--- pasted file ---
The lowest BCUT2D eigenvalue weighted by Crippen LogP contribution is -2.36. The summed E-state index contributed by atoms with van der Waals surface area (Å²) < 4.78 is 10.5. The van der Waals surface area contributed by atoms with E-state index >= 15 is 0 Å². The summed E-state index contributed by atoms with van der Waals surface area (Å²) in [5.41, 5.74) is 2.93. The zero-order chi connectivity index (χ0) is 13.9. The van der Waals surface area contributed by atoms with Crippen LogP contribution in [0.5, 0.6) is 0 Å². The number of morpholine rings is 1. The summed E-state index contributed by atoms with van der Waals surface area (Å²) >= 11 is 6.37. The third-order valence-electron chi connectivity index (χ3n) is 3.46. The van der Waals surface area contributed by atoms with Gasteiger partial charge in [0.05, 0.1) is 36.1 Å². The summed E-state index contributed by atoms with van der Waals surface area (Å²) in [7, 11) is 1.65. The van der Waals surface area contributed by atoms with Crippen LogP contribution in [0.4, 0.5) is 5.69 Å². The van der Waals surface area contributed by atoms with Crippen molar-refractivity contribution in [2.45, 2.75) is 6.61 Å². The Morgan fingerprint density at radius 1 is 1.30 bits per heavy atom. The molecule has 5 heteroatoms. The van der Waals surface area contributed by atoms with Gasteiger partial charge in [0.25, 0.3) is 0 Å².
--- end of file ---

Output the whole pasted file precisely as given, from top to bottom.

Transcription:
The lowest BCUT2D eigenvalue weighted by Crippen LogP contribution is -2.36. The summed E-state index contributed by atoms with van der Waals surface area (Å²) < 4.78 is 10.5. The van der Waals surface area contributed by atoms with E-state index >= 15 is 0 Å². The summed E-state index contributed by atoms with van der Waals surface area (Å²) in [5.41, 5.74) is 2.93. The zero-order chi connectivity index (χ0) is 13.9. The van der Waals surface area contributed by atoms with Crippen LogP contribution in [0.5, 0.6) is 0 Å². The number of morpholine rings is 1. The summed E-state index contributed by atoms with van der Waals surface area (Å²) >= 11 is 6.37. The third-order valence-electron chi connectivity index (χ3n) is 3.46. The van der Waals surface area contributed by atoms with Gasteiger partial charge in [0.05, 0.1) is 36.1 Å². The summed E-state index contributed by atoms with van der Waals surface area (Å²) in [7, 11) is 1.65. The van der Waals surface area contributed by atoms with Crippen LogP contribution in [0.4, 0.5) is 5.69 Å². The van der Waals surface area contributed by atoms with Crippen molar-refractivity contribution in [2.45, 2.75) is 6.61 Å². The Morgan fingerprint density at radius 1 is 1.30 bits per heavy atom. The molecule has 5 heteroatoms. The van der Waals surface area contributed by atoms with Gasteiger partial charge in [0.25, 0.3) is 0 Å².